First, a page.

and

if it wasn't for my Whole Life Insurance Policy agent sending me a birthday card every year since 1962 I wouldn't know what time it is... or care.

Gary B. Fitzgerald said...

Dear Mr. Faville:

You have hit upon one of my favorite topics. If you will indulge me, following are four poems on the subject that I am hoping you and your readers might enjoy.

GBF



Time

Time once measured
by sun and moon
and the balance of the days,
the slipping of each
from dark to dark,
keeping all in order,

now measured by fleet
seconds and hours,
the ticking of the clock,
moving ever faster between
full and final quarter,
need and obligation,
as we slip from sparse
to stark.

Copyright 2009 – Tall Grass & High Waves, Gary B. Fitzgerald



Time

So time, old friend,
such times we've had…
fast and slow,
good and bad. I remember
that time in school
when I thought the day
would never end.
I remember my first date
when you just flew away.
So many songs and poems
written about you.
You’re famous! But we were
close and personal,
you and I. Remember?
You aided me.
You wounded me.
You were my saviour,
as often my betrayer.
So time, old friend,
I never thought I'd see the day,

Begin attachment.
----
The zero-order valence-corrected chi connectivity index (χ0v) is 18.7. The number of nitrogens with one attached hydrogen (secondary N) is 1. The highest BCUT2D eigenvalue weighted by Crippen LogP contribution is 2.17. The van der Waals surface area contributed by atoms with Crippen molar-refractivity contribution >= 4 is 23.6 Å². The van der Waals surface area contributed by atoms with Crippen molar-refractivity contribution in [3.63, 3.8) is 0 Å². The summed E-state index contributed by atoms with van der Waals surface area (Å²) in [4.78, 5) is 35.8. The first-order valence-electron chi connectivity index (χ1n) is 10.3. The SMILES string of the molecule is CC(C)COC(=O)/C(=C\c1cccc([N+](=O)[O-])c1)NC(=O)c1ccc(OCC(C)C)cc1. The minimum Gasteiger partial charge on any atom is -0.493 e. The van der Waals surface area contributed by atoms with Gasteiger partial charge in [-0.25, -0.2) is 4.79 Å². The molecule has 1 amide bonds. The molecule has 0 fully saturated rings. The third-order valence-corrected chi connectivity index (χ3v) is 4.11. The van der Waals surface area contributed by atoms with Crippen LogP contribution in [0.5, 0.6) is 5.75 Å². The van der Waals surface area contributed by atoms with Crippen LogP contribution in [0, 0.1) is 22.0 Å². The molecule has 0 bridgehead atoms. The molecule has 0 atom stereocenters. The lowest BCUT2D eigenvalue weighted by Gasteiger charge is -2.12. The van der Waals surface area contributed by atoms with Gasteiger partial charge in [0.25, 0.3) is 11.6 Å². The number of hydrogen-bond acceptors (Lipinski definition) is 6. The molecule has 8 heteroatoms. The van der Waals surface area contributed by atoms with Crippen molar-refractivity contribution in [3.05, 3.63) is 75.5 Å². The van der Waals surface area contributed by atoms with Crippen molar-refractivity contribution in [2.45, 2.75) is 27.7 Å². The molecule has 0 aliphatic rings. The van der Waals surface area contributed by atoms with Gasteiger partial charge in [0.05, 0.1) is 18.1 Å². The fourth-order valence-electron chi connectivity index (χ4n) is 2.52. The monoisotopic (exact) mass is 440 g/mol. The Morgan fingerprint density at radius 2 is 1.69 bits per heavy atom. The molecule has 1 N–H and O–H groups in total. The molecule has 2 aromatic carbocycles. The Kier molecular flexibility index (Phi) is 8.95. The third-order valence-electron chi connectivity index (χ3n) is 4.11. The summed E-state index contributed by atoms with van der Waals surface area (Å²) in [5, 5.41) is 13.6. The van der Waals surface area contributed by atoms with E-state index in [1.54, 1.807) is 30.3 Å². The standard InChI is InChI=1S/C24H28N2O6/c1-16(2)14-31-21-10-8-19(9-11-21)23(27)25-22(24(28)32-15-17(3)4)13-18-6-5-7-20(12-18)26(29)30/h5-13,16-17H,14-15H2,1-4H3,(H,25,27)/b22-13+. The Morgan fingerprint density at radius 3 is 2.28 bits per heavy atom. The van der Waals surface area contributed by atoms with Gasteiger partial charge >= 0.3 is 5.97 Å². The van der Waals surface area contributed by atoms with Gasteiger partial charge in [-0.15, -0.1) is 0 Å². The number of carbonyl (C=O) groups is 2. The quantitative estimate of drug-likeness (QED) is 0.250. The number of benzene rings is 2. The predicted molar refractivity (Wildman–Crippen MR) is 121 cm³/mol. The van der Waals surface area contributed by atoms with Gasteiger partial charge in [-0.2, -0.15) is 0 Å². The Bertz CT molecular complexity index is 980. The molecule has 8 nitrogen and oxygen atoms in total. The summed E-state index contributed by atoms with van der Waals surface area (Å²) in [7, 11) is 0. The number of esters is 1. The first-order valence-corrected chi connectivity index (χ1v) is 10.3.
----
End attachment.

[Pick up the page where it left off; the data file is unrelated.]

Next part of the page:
after all that we've
been through together,
that you would finally sit down
and tally, then look up at me and say
time to pay.

Copyright 2008 – HARDWOOD-77 Poems, Gary B. Fitzgerald


Time

“When I was a boy, time didn’t seem so fast.
You could savor the moment. Things seemed to last.
School days never ended but summer took forever,
playing games or lazy fishing , waiting for dinner.
But now that I’m older it seems like time’s passed
before I even spent it, and now that I consider it,
I think it’s going even faster.”

I believe this is true, I replied.
I think Einstein even proved it. Consider this:
if the gravity at a black hole slows time,
then it’s lack must surely speed it.
So if gravity weakens as the Universe expands,
then wouldn’t time be going faster?

Likewise, Einstein’s identical twins:
if one travels for an hour near the speed of light
when he returns in an hour he’ll find his brother
is now twenty years older.
So if high velocity shrinks time,
then its decrease must surely stretch it.
If the expansion of the Universe is slowing,
and gravity decreasing, if velocity is waning,
then wouldn’t time be going ever faster?

But don’t take it from me…take it from you.
Reconsider your time when you’re seventy-two.

Copyright 2010 – Ponds and Lawns – New and Corrected Poems, Gary B. Fitzgerald



The Antiques Store

Time is hard to comprehend
(as is anything without end)

but seeing this rusted old cookie can
I wonder how many grubby little fingers
that once snatched chocolate chips
and fresh pecans now hang on the brown,
paper-skinned hands of old men.

This small wooden horse now bare
of even paint anymore, whose happy young
rider died of old age forty years ago,
made me realize that my mother’s
cookie cans, my grandmother’s rocking chair,
even my own once precious toys,
might be in stores for sale somewhere.

I realized that time is hard to comprehend.
(as is anything with an end)

Copyright 2008 – HARDWOOD-77 Poems, Gary B. Fitzgerald

J said...
This comment has been removed by the author.